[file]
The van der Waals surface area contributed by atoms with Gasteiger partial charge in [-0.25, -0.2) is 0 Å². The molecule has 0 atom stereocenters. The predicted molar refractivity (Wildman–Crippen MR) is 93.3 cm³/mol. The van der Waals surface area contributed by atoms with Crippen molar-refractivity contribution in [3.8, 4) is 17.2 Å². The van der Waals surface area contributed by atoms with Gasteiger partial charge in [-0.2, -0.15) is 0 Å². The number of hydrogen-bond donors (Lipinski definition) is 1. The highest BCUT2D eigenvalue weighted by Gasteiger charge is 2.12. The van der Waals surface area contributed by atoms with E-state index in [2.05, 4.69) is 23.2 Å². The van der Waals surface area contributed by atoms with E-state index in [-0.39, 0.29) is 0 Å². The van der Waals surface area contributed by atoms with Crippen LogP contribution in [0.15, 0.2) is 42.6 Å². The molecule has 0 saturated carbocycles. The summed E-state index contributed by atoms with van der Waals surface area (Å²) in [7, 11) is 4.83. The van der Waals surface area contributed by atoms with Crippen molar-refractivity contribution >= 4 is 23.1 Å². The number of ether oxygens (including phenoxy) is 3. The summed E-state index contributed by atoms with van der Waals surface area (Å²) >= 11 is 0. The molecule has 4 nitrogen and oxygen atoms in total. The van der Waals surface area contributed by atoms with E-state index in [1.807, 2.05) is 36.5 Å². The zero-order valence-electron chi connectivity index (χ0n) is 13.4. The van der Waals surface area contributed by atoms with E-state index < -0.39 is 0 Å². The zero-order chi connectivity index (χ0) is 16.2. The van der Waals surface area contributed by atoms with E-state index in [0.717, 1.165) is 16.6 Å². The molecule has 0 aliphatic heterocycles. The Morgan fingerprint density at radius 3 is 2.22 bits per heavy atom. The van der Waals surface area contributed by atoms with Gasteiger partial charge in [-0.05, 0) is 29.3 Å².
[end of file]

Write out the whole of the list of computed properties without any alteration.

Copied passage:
The van der Waals surface area contributed by atoms with Gasteiger partial charge in [-0.25, -0.2) is 0 Å². The molecule has 0 atom stereocenters. The predicted molar refractivity (Wildman–Crippen MR) is 93.3 cm³/mol. The van der Waals surface area contributed by atoms with Crippen molar-refractivity contribution in [3.8, 4) is 17.2 Å². The van der Waals surface area contributed by atoms with Gasteiger partial charge in [-0.2, -0.15) is 0 Å². The number of hydrogen-bond donors (Lipinski definition) is 1. The highest BCUT2D eigenvalue weighted by Gasteiger charge is 2.12. The van der Waals surface area contributed by atoms with E-state index in [2.05, 4.69) is 23.2 Å². The van der Waals surface area contributed by atoms with E-state index in [-0.39, 0.29) is 0 Å². The van der Waals surface area contributed by atoms with Crippen LogP contribution in [0.15, 0.2) is 42.6 Å². The molecule has 0 saturated carbocycles. The summed E-state index contributed by atoms with van der Waals surface area (Å²) in [7, 11) is 4.83. The van der Waals surface area contributed by atoms with Crippen molar-refractivity contribution >= 4 is 23.1 Å². The number of ether oxygens (including phenoxy) is 3. The summed E-state index contributed by atoms with van der Waals surface area (Å²) >= 11 is 0. The molecule has 4 nitrogen and oxygen atoms in total. The van der Waals surface area contributed by atoms with E-state index in [1.807, 2.05) is 36.5 Å². The zero-order valence-electron chi connectivity index (χ0n) is 13.4. The van der Waals surface area contributed by atoms with E-state index < -0.39 is 0 Å². The zero-order chi connectivity index (χ0) is 16.2. The van der Waals surface area contributed by atoms with E-state index in [0.717, 1.165) is 16.6 Å². The molecule has 0 aliphatic heterocycles. The Morgan fingerprint density at radius 3 is 2.22 bits per heavy atom. The van der Waals surface area contributed by atoms with Gasteiger partial charge in [-0.05, 0) is 29.3 Å².